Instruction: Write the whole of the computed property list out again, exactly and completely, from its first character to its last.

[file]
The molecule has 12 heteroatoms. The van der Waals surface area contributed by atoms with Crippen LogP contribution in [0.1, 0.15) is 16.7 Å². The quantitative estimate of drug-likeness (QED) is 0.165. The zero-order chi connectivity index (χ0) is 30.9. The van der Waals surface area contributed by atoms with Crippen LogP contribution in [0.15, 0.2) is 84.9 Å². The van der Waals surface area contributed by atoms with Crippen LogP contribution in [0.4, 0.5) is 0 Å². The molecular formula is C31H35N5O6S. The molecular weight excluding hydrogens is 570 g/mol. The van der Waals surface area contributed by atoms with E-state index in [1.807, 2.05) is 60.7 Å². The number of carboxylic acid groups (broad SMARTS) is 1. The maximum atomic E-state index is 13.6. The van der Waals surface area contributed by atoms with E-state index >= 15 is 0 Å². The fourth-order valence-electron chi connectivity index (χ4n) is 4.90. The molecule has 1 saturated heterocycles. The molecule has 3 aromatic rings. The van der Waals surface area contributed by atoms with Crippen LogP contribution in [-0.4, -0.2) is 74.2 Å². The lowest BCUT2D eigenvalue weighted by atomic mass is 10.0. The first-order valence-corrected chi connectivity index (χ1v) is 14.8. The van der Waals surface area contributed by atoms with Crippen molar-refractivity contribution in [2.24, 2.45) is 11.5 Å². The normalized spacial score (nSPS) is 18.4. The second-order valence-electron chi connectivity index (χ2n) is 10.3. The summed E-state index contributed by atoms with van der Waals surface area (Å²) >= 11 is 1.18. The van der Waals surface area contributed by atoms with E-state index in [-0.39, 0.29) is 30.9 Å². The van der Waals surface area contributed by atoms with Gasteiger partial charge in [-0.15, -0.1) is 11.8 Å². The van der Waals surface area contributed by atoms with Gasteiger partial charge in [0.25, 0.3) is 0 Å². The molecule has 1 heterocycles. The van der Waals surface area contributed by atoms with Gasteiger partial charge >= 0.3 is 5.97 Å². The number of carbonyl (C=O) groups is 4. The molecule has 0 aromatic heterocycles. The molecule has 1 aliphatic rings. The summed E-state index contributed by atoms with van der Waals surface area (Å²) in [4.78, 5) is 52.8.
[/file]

The molecule has 12 heteroatoms. The van der Waals surface area contributed by atoms with Crippen LogP contribution in [0.1, 0.15) is 16.7 Å². The quantitative estimate of drug-likeness (QED) is 0.165. The zero-order chi connectivity index (χ0) is 30.9. The van der Waals surface area contributed by atoms with Crippen LogP contribution in [0.15, 0.2) is 84.9 Å². The van der Waals surface area contributed by atoms with Crippen LogP contribution in [0.4, 0.5) is 0 Å². The molecular formula is C31H35N5O6S. The molecular weight excluding hydrogens is 570 g/mol. The van der Waals surface area contributed by atoms with E-state index in [1.807, 2.05) is 60.7 Å². The number of carboxylic acid groups (broad SMARTS) is 1. The maximum atomic E-state index is 13.6. The van der Waals surface area contributed by atoms with E-state index >= 15 is 0 Å². The fourth-order valence-electron chi connectivity index (χ4n) is 4.90. The molecule has 1 saturated heterocycles. The molecule has 3 aromatic rings. The van der Waals surface area contributed by atoms with Crippen LogP contribution in [-0.4, -0.2) is 74.2 Å². The lowest BCUT2D eigenvalue weighted by atomic mass is 10.0. The first-order valence-corrected chi connectivity index (χ1v) is 14.8. The van der Waals surface area contributed by atoms with Crippen molar-refractivity contribution in [2.24, 2.45) is 11.5 Å². The normalized spacial score (nSPS) is 18.4. The second-order valence-electron chi connectivity index (χ2n) is 10.3. The summed E-state index contributed by atoms with van der Waals surface area (Å²) >= 11 is 1.18. The van der Waals surface area contributed by atoms with E-state index in [-0.39, 0.29) is 30.9 Å². The van der Waals surface area contributed by atoms with Gasteiger partial charge in [-0.15, -0.1) is 11.8 Å². The van der Waals surface area contributed by atoms with Gasteiger partial charge in [0.25, 0.3) is 0 Å². The molecule has 1 heterocycles. The van der Waals surface area contributed by atoms with Gasteiger partial charge >= 0.3 is 5.97 Å². The number of carbonyl (C=O) groups is 4. The molecule has 0 aromatic heterocycles. The molecule has 1 aliphatic rings. The summed E-state index contributed by atoms with van der Waals surface area (Å²) in [4.78, 5) is 52.8.